Riley Brandt, University of Calgary
March 18, 2019
Powerful research tool uncovers link between gut microbiota and copper
Scientists at the University of Calgary have found that the gut microbiota can change how animals metabolize copper, a trace nutrient vital to everything from normal development to cell function, as well as many metabolic processes.
Further research is needed to determine if the gut microbiota is similarly involved in people, says Dr. Kerri Miller, PhD, postdoctoral fellow in the Department of Physics and Astronomy, Faculty of Science. Composed of bacteria and other microorganisms such as fungi and viruses, the gut microbiota has been proven to be fundamental to human health.
As they continue their research, scientists have potentially gained a powerful new way to explore the complex interactions between the body and the communities of bacteria, or microbiome, that are naturally present in the intestine, says Miller.
Strong evidence found
As detailed in a paper published in the Proceedings of the National Academy of Sciences of the United States of America (PNAS), antibiotics were used to deplete as much of the normal gut bacteria as possible in the small and large intestines of animals.
Strong evidence was found that interactions between microbes and the host regulate the entry of copper into the cells of the large intestine, says Miller, who is the study’s lead author. The study was a joint effort between researchers at the Faculty of Science and the Cumming School of Medicine (CSM).
Disturbances in the processing of copper by the body have been linked to diseases ranging from Alzheimer’s and Parkinson’s to rheumatoid arthritis, cardiovascular disease, inflammatory bowel disease, and cancer. The metal is naturally present in the environment in the form of two stable isotopes, Cu 63 and 65.
Miller examined the isotopes by using an inductively coupled plasma mass spectrometer. Such devices were originally used to study things such as ore samples in geology.
Collaboration was 'breakthrough'
“I think that for Kerri to have the imagination to apply this tool to a biological investigation is really critical,” says senior author and supervisor Dr. Mike Wieser, PhD, an associate professor in the Department of Physics and Astronomy.
“This method can provide information that no other technique can, because it can follow the stable isotopes through specific reactions. To collaborate with the CSM was a real breakthrough because we are hopefully introducing a new way of looking at these interactions in living systems, an approach that is not commonly used in medicine at the moment.”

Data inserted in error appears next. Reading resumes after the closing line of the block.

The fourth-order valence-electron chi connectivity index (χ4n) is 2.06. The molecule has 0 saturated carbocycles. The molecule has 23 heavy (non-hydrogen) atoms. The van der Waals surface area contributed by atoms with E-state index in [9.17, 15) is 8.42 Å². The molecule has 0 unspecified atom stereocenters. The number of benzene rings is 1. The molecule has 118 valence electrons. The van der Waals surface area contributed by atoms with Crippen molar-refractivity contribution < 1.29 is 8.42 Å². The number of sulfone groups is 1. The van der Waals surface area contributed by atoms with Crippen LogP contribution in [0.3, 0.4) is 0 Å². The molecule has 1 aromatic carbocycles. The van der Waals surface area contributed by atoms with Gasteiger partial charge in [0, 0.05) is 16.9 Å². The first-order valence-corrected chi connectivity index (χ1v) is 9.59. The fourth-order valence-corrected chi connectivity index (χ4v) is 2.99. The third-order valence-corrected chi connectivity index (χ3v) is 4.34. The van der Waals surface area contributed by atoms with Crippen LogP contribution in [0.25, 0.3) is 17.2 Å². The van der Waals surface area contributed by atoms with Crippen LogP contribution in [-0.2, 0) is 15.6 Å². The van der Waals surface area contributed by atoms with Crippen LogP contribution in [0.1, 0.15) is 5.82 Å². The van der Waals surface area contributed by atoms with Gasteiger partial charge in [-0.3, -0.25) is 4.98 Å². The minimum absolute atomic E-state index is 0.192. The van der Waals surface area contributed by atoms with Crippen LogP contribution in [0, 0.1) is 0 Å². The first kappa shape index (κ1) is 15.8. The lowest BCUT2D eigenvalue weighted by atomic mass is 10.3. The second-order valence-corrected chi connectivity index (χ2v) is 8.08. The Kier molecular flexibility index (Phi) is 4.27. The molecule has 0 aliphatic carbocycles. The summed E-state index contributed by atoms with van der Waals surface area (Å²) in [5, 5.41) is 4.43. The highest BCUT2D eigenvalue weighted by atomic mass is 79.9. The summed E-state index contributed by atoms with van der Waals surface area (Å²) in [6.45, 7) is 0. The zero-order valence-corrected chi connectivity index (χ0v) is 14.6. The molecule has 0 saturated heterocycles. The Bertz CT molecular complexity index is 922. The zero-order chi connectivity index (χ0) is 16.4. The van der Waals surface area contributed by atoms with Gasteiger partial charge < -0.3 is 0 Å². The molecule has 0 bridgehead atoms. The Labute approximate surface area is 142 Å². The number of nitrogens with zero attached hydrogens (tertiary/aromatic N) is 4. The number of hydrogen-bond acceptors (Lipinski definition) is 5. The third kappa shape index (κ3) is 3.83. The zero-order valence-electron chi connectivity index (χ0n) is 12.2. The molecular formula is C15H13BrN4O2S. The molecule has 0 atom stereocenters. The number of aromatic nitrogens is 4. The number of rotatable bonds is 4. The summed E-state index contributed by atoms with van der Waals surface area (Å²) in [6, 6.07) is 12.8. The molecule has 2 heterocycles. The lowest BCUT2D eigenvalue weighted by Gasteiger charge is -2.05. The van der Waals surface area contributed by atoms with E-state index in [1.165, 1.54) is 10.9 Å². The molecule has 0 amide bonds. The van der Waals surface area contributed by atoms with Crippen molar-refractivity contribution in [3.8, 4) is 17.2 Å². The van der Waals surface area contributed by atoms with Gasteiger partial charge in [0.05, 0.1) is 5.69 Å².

Although copper is an important micronutrient in the body, “it is also potentially toxic to cells, so the body tightly regulates it,” says Miller. “You can easily detect any small changes in metabolic activity through changes in the stable isotopic composition.”
The isotopes are a normal part of things such as food and water. “Kerri did not introduce radioactive tracers to the samples, or expose the animal models to isotopes of copper that are not usually present in their diet or environment,” says Wieser.
“This is why it is such a powerful technique, because you can essentially look at what is there naturally and how processes are affecting the relative numbers of the different isotopes in the system. There is enormous potential here to apply this tool to some of the copper processes that have implications for neurological and other diseases, and maybe understand the mechanisms in a new way that we couldn’t previously.”
“Kerri and Mike led us to embark on a wonderful collaboration” says co-senior author Dr. Keith Sharkey, PhD, professor in the departments of medicine and physiology and pharmacology, member of the Hotchkiss Brain Institute and Snyder Institute for Chronic Diseases, and the Crohn’s and Colitis Canada Chair in Inflammatory Bowel Disease Research at the CSM. “They wanted to follow stable isotopes from the diet into cells, and in doing so led us down a path of discovery to find that gut microbes play a key part in the process.”
Microbiota research at forefront
Miller’s results were confirmed by analyses that showed changes in the levels of copper transporter proteins in the intestine, says the study’s co-lead author Fernando Vicentini, a PhD student co-supervised by Sharkey and Dr. Simon Hirota, PhD, associate professor in the departments of physiology and pharmacology, and microbiology, immunology and infectious diseases, member of the Snyder Institute, and the Dr. Lloyd Sutherland Investigator in IBD/GI Research.
There are many more bacterial cells inhabiting every human body than there are human cells, says Vicentini. “There is a lot of research focusing on microbiota now, and how the bugs in our gut are regulating our physiology, involving every aspect of our body,” he says.
“I would say it will take a long time for this basic science to translate to humans. Very few people have looked at microbiota and copper, so we are just at the beginning of this exciting journey.”
The study was jointly funded by the Natural Sciences and Engineering Research Council of Canada (NSERC) and the Canadian Institutes of Health Research (CIHR), along with internal funding from the Crohn’s and Colitis Canada Chair in IBD Research and Dr. Lloyd Sutherland Investigatorship in IBD/GI Research in the CSM. Vicentini was supported by a CNPq graduate scholarship provided by the Brazilian government. Hirota holds a Canada Research Chair. Miller is supported by funds from the Department of Physics and Astronomy and Grand Challenges funding through the Faculty of Science.